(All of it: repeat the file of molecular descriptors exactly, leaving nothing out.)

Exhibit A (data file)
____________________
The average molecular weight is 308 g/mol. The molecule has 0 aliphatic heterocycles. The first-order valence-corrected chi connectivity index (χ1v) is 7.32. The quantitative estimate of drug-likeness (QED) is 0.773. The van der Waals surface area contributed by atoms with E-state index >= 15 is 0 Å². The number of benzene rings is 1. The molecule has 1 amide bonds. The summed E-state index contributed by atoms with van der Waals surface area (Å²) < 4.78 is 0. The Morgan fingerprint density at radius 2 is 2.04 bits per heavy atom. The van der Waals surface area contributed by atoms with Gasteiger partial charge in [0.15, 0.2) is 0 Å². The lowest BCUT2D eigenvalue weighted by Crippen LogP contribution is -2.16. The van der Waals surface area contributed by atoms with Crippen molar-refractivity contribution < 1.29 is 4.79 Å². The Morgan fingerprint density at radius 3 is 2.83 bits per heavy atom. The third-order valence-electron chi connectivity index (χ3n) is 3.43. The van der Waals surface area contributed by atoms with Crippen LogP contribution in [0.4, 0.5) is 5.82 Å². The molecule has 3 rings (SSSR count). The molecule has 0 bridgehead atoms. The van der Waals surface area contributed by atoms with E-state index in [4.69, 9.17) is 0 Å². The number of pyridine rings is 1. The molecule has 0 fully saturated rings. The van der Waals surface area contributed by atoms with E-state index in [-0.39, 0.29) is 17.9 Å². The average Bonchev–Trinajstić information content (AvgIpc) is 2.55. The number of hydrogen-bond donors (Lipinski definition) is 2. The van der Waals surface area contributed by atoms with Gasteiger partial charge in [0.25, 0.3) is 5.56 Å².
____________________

The average molecular weight is 308 g/mol. The molecule has 0 aliphatic heterocycles. The first-order valence-corrected chi connectivity index (χ1v) is 7.32. The quantitative estimate of drug-likeness (QED) is 0.773. The van der Waals surface area contributed by atoms with E-state index >= 15 is 0 Å². The number of benzene rings is 1. The molecule has 1 amide bonds. The summed E-state index contributed by atoms with van der Waals surface area (Å²) < 4.78 is 0. The Morgan fingerprint density at radius 2 is 2.04 bits per heavy atom. The van der Waals surface area contributed by atoms with Gasteiger partial charge in [0.15, 0.2) is 0 Å². The lowest BCUT2D eigenvalue weighted by Crippen LogP contribution is -2.16. The van der Waals surface area contributed by atoms with Crippen molar-refractivity contribution < 1.29 is 4.79 Å². The Morgan fingerprint density at radius 3 is 2.83 bits per heavy atom. The third-order valence-electron chi connectivity index (χ3n) is 3.43. The van der Waals surface area contributed by atoms with Crippen LogP contribution in [0.4, 0.5) is 5.82 Å². The molecule has 3 rings (SSSR count). The molecule has 0 bridgehead atoms. The van der Waals surface area contributed by atoms with E-state index in [4.69, 9.17) is 0 Å². The number of pyridine rings is 1. The molecule has 0 fully saturated rings. The van der Waals surface area contributed by atoms with E-state index in [-0.39, 0.29) is 17.9 Å². The average Bonchev–Trinajstić information content (AvgIpc) is 2.55. The number of hydrogen-bond donors (Lipinski definition) is 2. The van der Waals surface area contributed by atoms with Gasteiger partial charge in [0.25, 0.3) is 5.56 Å².